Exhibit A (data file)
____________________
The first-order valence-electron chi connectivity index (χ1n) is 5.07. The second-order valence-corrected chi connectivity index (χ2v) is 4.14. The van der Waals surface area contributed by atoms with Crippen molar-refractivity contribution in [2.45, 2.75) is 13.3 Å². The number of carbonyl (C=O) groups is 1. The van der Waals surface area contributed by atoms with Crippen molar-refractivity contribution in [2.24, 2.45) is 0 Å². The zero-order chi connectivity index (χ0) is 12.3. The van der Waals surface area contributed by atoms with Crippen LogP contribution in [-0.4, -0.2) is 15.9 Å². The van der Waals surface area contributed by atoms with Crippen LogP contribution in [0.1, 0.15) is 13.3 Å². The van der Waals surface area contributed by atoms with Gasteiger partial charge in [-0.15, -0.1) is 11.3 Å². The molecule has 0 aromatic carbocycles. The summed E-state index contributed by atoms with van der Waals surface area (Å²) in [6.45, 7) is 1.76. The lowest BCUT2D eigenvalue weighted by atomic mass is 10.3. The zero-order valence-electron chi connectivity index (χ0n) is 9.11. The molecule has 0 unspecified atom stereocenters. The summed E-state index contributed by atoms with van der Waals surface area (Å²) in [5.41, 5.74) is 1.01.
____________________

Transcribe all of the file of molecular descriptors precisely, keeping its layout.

The first-order valence-electron chi connectivity index (χ1n) is 5.07. The second-order valence-corrected chi connectivity index (χ2v) is 4.14. The van der Waals surface area contributed by atoms with Crippen molar-refractivity contribution in [2.45, 2.75) is 13.3 Å². The number of carbonyl (C=O) groups is 1. The van der Waals surface area contributed by atoms with Crippen molar-refractivity contribution in [2.24, 2.45) is 0 Å². The zero-order chi connectivity index (χ0) is 12.3. The van der Waals surface area contributed by atoms with Crippen LogP contribution in [-0.4, -0.2) is 15.9 Å². The van der Waals surface area contributed by atoms with Crippen LogP contribution in [0.1, 0.15) is 13.3 Å². The van der Waals surface area contributed by atoms with Gasteiger partial charge in [-0.15, -0.1) is 11.3 Å². The molecule has 0 aromatic carbocycles. The summed E-state index contributed by atoms with van der Waals surface area (Å²) in [6.45, 7) is 1.76. The lowest BCUT2D eigenvalue weighted by atomic mass is 10.3. The zero-order valence-electron chi connectivity index (χ0n) is 9.11. The molecule has 0 unspecified atom stereocenters. The summed E-state index contributed by atoms with van der Waals surface area (Å²) in [5.41, 5.74) is 1.01.